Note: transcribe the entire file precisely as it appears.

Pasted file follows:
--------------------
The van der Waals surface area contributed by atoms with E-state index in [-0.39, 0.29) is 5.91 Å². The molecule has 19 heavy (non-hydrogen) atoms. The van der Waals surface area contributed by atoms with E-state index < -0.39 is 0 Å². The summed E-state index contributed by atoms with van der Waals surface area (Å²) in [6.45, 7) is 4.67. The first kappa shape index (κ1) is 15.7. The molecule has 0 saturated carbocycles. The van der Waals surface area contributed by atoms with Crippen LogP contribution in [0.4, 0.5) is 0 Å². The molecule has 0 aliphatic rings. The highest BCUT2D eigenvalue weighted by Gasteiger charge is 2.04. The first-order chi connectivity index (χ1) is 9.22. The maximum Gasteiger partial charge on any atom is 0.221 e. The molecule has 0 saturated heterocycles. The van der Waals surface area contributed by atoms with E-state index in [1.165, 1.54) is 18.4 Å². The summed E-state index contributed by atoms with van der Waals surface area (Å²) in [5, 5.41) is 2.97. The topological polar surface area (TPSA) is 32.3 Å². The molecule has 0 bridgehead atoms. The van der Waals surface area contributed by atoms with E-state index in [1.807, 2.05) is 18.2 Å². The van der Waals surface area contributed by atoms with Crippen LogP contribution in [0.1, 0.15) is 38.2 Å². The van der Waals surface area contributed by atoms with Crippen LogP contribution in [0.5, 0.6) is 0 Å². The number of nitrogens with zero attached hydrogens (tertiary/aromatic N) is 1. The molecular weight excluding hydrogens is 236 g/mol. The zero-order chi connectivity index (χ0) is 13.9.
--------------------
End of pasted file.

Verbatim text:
The van der Waals surface area contributed by atoms with E-state index in [-0.39, 0.29) is 5.91 Å². The molecule has 19 heavy (non-hydrogen) atoms. The van der Waals surface area contributed by atoms with E-state index < -0.39 is 0 Å². The summed E-state index contributed by atoms with van der Waals surface area (Å²) in [6.45, 7) is 4.67. The first kappa shape index (κ1) is 15.7. The molecule has 0 saturated carbocycles. The van der Waals surface area contributed by atoms with Crippen LogP contribution in [0.4, 0.5) is 0 Å². The molecule has 0 aliphatic rings. The highest BCUT2D eigenvalue weighted by Gasteiger charge is 2.04. The first-order chi connectivity index (χ1) is 9.22. The maximum Gasteiger partial charge on any atom is 0.221 e. The molecule has 0 saturated heterocycles. The van der Waals surface area contributed by atoms with E-state index in [1.165, 1.54) is 18.4 Å². The summed E-state index contributed by atoms with van der Waals surface area (Å²) in [5, 5.41) is 2.97. The topological polar surface area (TPSA) is 32.3 Å². The molecule has 0 bridgehead atoms. The van der Waals surface area contributed by atoms with E-state index in [1.807, 2.05) is 18.2 Å². The van der Waals surface area contributed by atoms with Crippen LogP contribution in [0.1, 0.15) is 38.2 Å². The van der Waals surface area contributed by atoms with Crippen LogP contribution in [0.5, 0.6) is 0 Å². The number of nitrogens with zero attached hydrogens (tertiary/aromatic N) is 1. The molecular weight excluding hydrogens is 236 g/mol. The zero-order chi connectivity index (χ0) is 13.9.